Types of HDMI Connectors

Types of HDMI Connectors

HDMI, or High-Definition Multimedia Interface, transfers video and audio data to compatible devices. There are about 4 different types of HDMI connectors available for connecting devices. Here's more...
Clean HDMI?
The audio and video in some high-end cameras can be output in an uncompressed format. This data, which is free from judder and in usable form, is known as Clean HDMI.
HDMI is the first, and only, interface that supports the transfer of uncompressed digital video, and compressed or uncompressed audio over a single cable. HDMI can carry any data format, right from Dolby to DTS. An HDMI connection can be either single-link or dual-link. The Consumer Electronics Association/Electronic Industries Alliance 861 standards are used by HDMI. It uses three physically separate communication channels, namely, Display Data Channel (DDC), Transition Minimized Differential Signaling (TMDS), and Consumer Electronics Control (CEC), for audio/video transfer. This Buzzle article throws light on the different types of HDMI connectors that are extensively used.

There are five types of connector models that are used in various applications. Type A and Type B are defined in the HDMI 1.0 specification, type C in HDMI 1.3, while type D/E is defined in HDMI 1.4 specification.

Type A
This is most commonly used connector of the lot, and is mostly referred to as the standard connector. This connector has 19 pins, and carries both audio and video signals. It comes in the plug-socket form, where the male connector's outer dimensions are 13.9 mm × 4.45 mm, and the female connector's dimensions are 14 mm × 4.55 mm. This connector's bandwidth supports Standard-definition Television (SDTV), High-definition Television (HDTV), and Enhanced-definition Television (EDTV) modes. It is available on most devices, including Blu-ray players, PS3, TV sets, etc. It is compatible with the single-link Digital Visual Interface (DVI-D).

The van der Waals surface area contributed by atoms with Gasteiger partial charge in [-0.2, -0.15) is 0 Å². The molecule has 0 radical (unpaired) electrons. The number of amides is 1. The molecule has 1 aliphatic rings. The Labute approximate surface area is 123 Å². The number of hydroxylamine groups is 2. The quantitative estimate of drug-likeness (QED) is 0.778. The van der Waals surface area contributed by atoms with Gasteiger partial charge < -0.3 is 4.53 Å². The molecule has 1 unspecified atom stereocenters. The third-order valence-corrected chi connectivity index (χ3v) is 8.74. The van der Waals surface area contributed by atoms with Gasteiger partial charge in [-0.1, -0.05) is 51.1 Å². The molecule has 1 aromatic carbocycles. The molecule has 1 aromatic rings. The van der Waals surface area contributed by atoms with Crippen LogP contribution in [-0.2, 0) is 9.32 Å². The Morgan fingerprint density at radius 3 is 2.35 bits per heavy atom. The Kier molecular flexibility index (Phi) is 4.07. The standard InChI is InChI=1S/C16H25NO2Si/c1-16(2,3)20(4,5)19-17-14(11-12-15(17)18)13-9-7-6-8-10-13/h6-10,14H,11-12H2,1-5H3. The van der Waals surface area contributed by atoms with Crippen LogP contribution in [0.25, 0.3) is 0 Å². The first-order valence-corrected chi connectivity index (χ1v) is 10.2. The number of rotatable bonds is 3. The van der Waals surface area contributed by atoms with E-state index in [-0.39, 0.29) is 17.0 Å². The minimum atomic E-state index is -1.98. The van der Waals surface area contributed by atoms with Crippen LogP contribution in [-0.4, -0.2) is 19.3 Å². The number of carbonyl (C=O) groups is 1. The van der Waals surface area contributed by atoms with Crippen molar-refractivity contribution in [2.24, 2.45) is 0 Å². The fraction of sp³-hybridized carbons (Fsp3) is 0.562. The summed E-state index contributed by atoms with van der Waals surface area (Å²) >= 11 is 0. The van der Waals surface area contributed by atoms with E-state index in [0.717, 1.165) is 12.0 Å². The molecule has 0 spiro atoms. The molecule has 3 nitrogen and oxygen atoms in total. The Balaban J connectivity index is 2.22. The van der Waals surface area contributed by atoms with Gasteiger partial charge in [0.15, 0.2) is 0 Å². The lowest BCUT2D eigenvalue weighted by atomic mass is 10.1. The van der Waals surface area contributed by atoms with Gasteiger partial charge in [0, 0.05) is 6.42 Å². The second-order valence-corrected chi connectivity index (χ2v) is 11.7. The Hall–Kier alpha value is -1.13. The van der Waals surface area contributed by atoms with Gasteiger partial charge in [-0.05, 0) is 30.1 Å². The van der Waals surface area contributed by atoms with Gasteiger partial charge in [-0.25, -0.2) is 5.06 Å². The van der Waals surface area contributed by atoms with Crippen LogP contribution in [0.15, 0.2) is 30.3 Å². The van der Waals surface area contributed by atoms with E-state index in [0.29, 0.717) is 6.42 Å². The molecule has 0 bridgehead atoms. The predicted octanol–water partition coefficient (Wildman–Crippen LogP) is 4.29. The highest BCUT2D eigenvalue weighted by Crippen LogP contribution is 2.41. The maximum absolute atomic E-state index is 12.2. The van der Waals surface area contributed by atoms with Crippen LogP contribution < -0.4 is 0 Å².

Type B
This connector has not yet been used in any applications. It is slightly bigger than the type A connector, with 29 pins. There are six differential pairs for future resolutions of 3840 × 2400. It is compatible with dual-link DVI-D. This connector model can carry double the bandwidth of the type A connector.

Type C
Type C HDMI connector is also known as the 'mini' connector, was developed in the 1.3 version of HDMI. This connector is called mini because of the reduction in width of about 60% percent from the standard type A connector. The connector width of type C is 11.2 mm. Though the connector width has reduced, the number of pins remain the same as type A, i.e., 19. This connector is specially designed for portable devices, where there is no room for sockets to fit. If certain applications have a type C connector port, the type C connector can be converted to type A by using a special converter cable. The positive signals of differential pairs are swapped with the corresponding shield. It is commonly found on HD camcorders and notebooks.

Type D
This connector shrinks further in width to 6.4 mm × 2.8 mm from the type C connector which is 10.42 mm × 2.42 mm. Due to its shrunken size, this connector is known as the 'micro' connector. The number of pins are same as compared to the previous models, and remains at 19. This connector was released in the HDMI version 1.4, and allows video connectivity for smaller devices like cell phones, in high-definition (HD). This connector is about 1/3rd width of the standard type A connector.

A special mention for the Automotive Connection System that are used for HDMI connectivity in vehicles. The type E connector is a locking HDMI connector, that secures internal connections within vehicles. Due to these connectors, HD videos can be played in vehicles while driving.

HDMI cables having different types of connectors can be connected to one another by using a converter cable. One can enjoy HD audio and video content using the high-definition interface.